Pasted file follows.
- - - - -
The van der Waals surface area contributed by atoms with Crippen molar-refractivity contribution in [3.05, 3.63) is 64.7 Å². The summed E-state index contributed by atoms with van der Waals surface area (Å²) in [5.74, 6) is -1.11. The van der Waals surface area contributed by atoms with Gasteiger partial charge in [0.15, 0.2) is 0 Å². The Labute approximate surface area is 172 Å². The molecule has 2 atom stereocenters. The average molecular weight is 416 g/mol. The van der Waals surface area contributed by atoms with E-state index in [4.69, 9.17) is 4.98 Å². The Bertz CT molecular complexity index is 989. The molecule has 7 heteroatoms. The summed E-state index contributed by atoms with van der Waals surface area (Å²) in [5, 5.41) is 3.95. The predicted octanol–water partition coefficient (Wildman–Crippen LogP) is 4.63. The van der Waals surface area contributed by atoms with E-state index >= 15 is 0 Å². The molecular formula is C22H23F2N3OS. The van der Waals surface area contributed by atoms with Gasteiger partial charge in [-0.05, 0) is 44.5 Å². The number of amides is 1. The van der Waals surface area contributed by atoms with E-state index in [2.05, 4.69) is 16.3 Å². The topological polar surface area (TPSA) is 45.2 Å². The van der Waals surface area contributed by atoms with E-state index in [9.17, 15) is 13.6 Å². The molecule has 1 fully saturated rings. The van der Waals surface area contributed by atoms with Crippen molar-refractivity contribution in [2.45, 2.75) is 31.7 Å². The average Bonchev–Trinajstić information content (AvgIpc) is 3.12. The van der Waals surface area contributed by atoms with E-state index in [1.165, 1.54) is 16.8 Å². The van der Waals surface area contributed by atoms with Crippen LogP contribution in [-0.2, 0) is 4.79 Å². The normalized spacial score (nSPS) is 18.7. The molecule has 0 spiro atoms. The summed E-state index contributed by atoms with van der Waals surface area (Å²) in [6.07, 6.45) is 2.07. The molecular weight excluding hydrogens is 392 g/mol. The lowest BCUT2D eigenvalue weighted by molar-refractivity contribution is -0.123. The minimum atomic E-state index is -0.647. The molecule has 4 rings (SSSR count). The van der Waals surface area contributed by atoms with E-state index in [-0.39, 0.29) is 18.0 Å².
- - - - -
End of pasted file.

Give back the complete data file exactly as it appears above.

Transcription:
The van der Waals surface area contributed by atoms with Crippen molar-refractivity contribution in [3.05, 3.63) is 64.7 Å². The summed E-state index contributed by atoms with van der Waals surface area (Å²) in [5.74, 6) is -1.11. The van der Waals surface area contributed by atoms with Gasteiger partial charge in [0.15, 0.2) is 0 Å². The Labute approximate surface area is 172 Å². The molecule has 2 atom stereocenters. The average molecular weight is 416 g/mol. The van der Waals surface area contributed by atoms with E-state index in [4.69, 9.17) is 4.98 Å². The Bertz CT molecular complexity index is 989. The molecule has 7 heteroatoms. The summed E-state index contributed by atoms with van der Waals surface area (Å²) in [5, 5.41) is 3.95. The predicted octanol–water partition coefficient (Wildman–Crippen LogP) is 4.63. The van der Waals surface area contributed by atoms with E-state index >= 15 is 0 Å². The molecular formula is C22H23F2N3OS. The van der Waals surface area contributed by atoms with Gasteiger partial charge in [-0.05, 0) is 44.5 Å². The number of amides is 1. The van der Waals surface area contributed by atoms with E-state index in [2.05, 4.69) is 16.3 Å². The topological polar surface area (TPSA) is 45.2 Å². The van der Waals surface area contributed by atoms with E-state index in [9.17, 15) is 13.6 Å². The molecule has 1 fully saturated rings. The van der Waals surface area contributed by atoms with Crippen molar-refractivity contribution in [2.45, 2.75) is 31.7 Å². The average Bonchev–Trinajstić information content (AvgIpc) is 3.12. The van der Waals surface area contributed by atoms with E-state index in [1.165, 1.54) is 16.8 Å². The van der Waals surface area contributed by atoms with Crippen LogP contribution in [-0.2, 0) is 4.79 Å². The normalized spacial score (nSPS) is 18.7. The molecule has 0 spiro atoms. The summed E-state index contributed by atoms with van der Waals surface area (Å²) in [6.07, 6.45) is 2.07. The molecular weight excluding hydrogens is 392 g/mol. The lowest BCUT2D eigenvalue weighted by molar-refractivity contribution is -0.123. The minimum atomic E-state index is -0.647. The molecule has 4 rings (SSSR count). The van der Waals surface area contributed by atoms with E-state index in [-0.39, 0.29) is 18.0 Å².